Thumbnail for the map of the modified Schweizmobil 'Benediktusweg' (569) hiking trail. Opens link to interacive web map.

Elevation Profile

Elevation Profile of the modified Schweizmobil 'Benediktusweg' (569) hiking trail.
Source1: Bundesamt für Landestopografie; Drawn with

Useful Links

Original Route
Train Station
Paid Parking

Short Description

“Benediktusweg” is a long, one way hiking trail leading from the monastery of Engelberg to the monastery of Niederrickenbach (a.k.a. Maria-Rickenbach). From there, the original version of the route has the hiker taking the cable car down to Dallenwil, while my version concludes the hike by foot.

The trail mostly alternates between forest and alpine pastures with a speck of highlands, offering views of the Engelberg valley and the Nidwald Alps along the way.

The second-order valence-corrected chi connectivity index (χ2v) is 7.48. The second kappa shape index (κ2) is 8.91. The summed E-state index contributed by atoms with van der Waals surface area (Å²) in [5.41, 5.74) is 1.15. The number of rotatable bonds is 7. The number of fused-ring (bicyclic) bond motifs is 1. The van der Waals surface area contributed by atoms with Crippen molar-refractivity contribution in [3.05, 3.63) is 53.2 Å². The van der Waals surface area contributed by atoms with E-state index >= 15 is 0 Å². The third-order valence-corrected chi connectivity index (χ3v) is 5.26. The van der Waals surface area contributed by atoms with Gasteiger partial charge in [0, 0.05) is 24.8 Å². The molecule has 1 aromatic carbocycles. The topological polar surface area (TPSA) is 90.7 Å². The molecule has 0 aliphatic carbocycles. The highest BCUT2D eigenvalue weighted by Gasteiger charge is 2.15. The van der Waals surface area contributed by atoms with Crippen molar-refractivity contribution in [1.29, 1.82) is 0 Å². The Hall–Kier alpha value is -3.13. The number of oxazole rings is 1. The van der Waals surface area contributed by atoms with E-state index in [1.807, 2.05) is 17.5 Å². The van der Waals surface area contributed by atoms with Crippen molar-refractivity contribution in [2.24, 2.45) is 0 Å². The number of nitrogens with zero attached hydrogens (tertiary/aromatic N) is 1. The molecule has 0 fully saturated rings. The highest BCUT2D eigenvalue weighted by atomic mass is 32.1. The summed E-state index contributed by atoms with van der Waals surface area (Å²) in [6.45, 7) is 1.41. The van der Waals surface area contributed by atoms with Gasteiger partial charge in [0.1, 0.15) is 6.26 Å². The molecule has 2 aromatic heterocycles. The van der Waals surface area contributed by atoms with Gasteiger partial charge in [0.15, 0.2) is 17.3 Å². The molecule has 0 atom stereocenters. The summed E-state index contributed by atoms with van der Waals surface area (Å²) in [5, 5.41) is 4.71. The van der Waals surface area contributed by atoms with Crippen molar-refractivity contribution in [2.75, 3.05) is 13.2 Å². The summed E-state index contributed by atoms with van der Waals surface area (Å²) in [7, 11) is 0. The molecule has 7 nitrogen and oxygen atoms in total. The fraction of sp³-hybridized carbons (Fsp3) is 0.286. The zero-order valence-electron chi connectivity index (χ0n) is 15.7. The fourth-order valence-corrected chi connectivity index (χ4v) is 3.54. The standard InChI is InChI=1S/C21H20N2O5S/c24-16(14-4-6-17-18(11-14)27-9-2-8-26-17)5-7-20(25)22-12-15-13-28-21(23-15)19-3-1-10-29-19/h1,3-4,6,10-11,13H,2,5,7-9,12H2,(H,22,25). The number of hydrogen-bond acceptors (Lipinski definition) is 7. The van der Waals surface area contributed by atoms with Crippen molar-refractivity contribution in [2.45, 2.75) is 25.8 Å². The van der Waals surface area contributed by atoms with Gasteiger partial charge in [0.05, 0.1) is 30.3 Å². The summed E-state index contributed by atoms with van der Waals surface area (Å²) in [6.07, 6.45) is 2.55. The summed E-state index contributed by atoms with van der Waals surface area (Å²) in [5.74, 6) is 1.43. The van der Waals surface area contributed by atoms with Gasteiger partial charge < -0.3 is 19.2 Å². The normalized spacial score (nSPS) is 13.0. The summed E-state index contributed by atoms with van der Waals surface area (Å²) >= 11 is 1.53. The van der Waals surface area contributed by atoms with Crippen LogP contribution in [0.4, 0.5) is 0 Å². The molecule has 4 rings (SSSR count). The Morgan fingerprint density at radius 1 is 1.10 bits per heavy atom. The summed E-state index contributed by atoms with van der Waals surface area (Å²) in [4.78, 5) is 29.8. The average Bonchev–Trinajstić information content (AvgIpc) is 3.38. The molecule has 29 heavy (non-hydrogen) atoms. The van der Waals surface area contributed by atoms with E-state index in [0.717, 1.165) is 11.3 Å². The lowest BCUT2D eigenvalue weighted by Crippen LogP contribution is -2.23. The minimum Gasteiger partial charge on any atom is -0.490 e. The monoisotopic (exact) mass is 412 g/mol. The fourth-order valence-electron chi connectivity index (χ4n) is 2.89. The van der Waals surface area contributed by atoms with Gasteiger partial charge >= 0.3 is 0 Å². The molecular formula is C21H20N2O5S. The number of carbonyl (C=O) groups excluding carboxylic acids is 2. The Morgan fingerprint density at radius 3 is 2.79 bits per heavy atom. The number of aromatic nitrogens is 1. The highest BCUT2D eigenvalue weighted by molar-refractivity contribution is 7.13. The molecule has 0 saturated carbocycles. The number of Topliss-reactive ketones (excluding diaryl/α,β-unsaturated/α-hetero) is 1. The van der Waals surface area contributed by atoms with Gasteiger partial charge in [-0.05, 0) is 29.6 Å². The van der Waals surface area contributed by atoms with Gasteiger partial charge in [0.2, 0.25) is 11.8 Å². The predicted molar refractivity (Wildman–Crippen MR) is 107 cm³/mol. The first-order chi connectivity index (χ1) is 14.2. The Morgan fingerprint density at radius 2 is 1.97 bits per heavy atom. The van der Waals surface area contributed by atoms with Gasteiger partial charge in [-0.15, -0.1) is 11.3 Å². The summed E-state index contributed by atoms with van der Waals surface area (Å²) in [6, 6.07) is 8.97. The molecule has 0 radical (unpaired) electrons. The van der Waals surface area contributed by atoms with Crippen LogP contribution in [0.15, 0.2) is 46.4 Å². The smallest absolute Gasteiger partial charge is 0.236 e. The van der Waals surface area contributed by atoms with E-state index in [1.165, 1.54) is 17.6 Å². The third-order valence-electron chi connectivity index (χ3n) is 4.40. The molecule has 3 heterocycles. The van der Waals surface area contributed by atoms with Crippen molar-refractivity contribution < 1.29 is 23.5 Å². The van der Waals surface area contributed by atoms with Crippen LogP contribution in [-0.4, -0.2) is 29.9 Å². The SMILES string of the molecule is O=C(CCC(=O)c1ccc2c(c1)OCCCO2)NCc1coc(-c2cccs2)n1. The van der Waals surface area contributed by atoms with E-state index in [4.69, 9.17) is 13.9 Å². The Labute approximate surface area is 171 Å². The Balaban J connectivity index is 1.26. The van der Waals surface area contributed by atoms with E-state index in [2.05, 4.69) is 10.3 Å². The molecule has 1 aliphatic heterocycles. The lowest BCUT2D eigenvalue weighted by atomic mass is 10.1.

• The descent following Walenap (before Oberrickenbach) is not possible as marked on the original map (farmer closed the trail halfway through with barbed wire fences.) Refer to my map instead, until it is fixed on the official map.


Having learned from my mistakes during last week’s Höhenweg Maderanertal hike, I brought plenty of easily portionable food this time around to minimize the impact of the calorie deficit I’m still running. The plan was to have a small and break every two hours.


Apart from having wanted to do this hike for quite a while, it should also serve to gauge my current fitness level and whether ten (estimated) hours of hiking per day would be feasible for the first multi-day hike I’m planning on doing this summer as a conclusion to my first cut, hopefully helping with shaving off those stubborn last few pounds. Stay tuned.

View during the ascent.